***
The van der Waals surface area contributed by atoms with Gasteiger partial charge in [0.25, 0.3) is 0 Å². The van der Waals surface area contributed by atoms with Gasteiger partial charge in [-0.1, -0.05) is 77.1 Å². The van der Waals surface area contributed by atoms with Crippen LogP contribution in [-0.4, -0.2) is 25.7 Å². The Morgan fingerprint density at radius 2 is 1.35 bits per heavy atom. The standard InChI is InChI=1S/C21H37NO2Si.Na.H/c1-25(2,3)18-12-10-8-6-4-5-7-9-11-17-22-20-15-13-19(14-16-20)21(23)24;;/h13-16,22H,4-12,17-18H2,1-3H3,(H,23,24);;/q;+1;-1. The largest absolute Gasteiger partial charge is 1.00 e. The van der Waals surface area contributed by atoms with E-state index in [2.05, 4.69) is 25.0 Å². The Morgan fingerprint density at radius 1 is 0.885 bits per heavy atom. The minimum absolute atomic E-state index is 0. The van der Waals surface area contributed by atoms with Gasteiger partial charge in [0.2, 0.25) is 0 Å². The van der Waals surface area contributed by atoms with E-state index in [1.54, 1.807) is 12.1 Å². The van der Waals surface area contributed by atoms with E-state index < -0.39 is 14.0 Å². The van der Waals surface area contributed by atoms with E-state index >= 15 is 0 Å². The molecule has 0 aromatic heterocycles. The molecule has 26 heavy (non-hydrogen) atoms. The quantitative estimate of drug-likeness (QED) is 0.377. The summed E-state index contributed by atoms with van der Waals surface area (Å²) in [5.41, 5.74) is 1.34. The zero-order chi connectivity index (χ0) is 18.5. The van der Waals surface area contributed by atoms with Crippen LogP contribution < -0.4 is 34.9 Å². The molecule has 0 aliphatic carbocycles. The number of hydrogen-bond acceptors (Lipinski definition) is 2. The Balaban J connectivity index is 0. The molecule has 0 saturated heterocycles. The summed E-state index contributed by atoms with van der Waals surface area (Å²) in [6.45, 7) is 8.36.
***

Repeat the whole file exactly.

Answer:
The van der Waals surface area contributed by atoms with Gasteiger partial charge in [0.25, 0.3) is 0 Å². The van der Waals surface area contributed by atoms with Gasteiger partial charge in [-0.1, -0.05) is 77.1 Å². The van der Waals surface area contributed by atoms with Crippen LogP contribution in [-0.4, -0.2) is 25.7 Å². The Morgan fingerprint density at radius 2 is 1.35 bits per heavy atom. The standard InChI is InChI=1S/C21H37NO2Si.Na.H/c1-25(2,3)18-12-10-8-6-4-5-7-9-11-17-22-20-15-13-19(14-16-20)21(23)24;;/h13-16,22H,4-12,17-18H2,1-3H3,(H,23,24);;/q;+1;-1. The largest absolute Gasteiger partial charge is 1.00 e. The van der Waals surface area contributed by atoms with E-state index in [2.05, 4.69) is 25.0 Å². The Morgan fingerprint density at radius 1 is 0.885 bits per heavy atom. The minimum absolute atomic E-state index is 0. The van der Waals surface area contributed by atoms with Gasteiger partial charge in [0.2, 0.25) is 0 Å². The van der Waals surface area contributed by atoms with E-state index in [1.54, 1.807) is 12.1 Å². The van der Waals surface area contributed by atoms with E-state index < -0.39 is 14.0 Å². The van der Waals surface area contributed by atoms with E-state index >= 15 is 0 Å². The molecule has 0 aromatic heterocycles. The molecule has 26 heavy (non-hydrogen) atoms. The quantitative estimate of drug-likeness (QED) is 0.377. The summed E-state index contributed by atoms with van der Waals surface area (Å²) in [5.41, 5.74) is 1.34. The zero-order chi connectivity index (χ0) is 18.5. The van der Waals surface area contributed by atoms with Crippen LogP contribution < -0.4 is 34.9 Å². The molecule has 0 aliphatic carbocycles. The number of hydrogen-bond acceptors (Lipinski definition) is 2. The Balaban J connectivity index is 0. The molecule has 0 saturated heterocycles. The summed E-state index contributed by atoms with van der Waals surface area (Å²) in [6.45, 7) is 8.36.